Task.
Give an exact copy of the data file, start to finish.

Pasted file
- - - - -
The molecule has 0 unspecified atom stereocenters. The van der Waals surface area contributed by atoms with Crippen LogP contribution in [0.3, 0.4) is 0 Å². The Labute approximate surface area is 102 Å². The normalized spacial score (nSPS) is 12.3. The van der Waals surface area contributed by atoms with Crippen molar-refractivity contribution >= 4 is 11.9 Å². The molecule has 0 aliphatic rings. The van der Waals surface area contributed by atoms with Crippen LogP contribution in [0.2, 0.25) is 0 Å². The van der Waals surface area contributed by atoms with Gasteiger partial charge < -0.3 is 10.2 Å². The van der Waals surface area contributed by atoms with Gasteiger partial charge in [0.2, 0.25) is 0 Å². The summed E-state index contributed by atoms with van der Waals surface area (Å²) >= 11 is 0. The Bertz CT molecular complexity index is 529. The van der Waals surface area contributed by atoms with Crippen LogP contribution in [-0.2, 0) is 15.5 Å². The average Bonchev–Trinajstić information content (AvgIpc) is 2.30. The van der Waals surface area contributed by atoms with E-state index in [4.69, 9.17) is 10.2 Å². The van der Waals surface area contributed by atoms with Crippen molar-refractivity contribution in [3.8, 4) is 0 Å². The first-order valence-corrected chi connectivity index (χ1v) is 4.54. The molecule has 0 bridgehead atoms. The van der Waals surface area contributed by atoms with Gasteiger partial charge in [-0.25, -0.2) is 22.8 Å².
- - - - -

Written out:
The molecule has 0 unspecified atom stereocenters. The van der Waals surface area contributed by atoms with Crippen LogP contribution in [0.3, 0.4) is 0 Å². The Labute approximate surface area is 102 Å². The normalized spacial score (nSPS) is 12.3. The van der Waals surface area contributed by atoms with Crippen molar-refractivity contribution >= 4 is 11.9 Å². The molecule has 0 aliphatic rings. The van der Waals surface area contributed by atoms with Crippen LogP contribution in [0.2, 0.25) is 0 Å². The van der Waals surface area contributed by atoms with Gasteiger partial charge < -0.3 is 10.2 Å². The van der Waals surface area contributed by atoms with Gasteiger partial charge in [0.2, 0.25) is 0 Å². The summed E-state index contributed by atoms with van der Waals surface area (Å²) >= 11 is 0. The Bertz CT molecular complexity index is 529. The van der Waals surface area contributed by atoms with Crippen LogP contribution in [-0.2, 0) is 15.5 Å². The average Bonchev–Trinajstić information content (AvgIpc) is 2.30. The van der Waals surface area contributed by atoms with E-state index in [4.69, 9.17) is 10.2 Å². The van der Waals surface area contributed by atoms with Crippen molar-refractivity contribution in [3.8, 4) is 0 Å². The first-order valence-corrected chi connectivity index (χ1v) is 4.54. The molecule has 0 bridgehead atoms. The van der Waals surface area contributed by atoms with Gasteiger partial charge in [-0.25, -0.2) is 22.8 Å².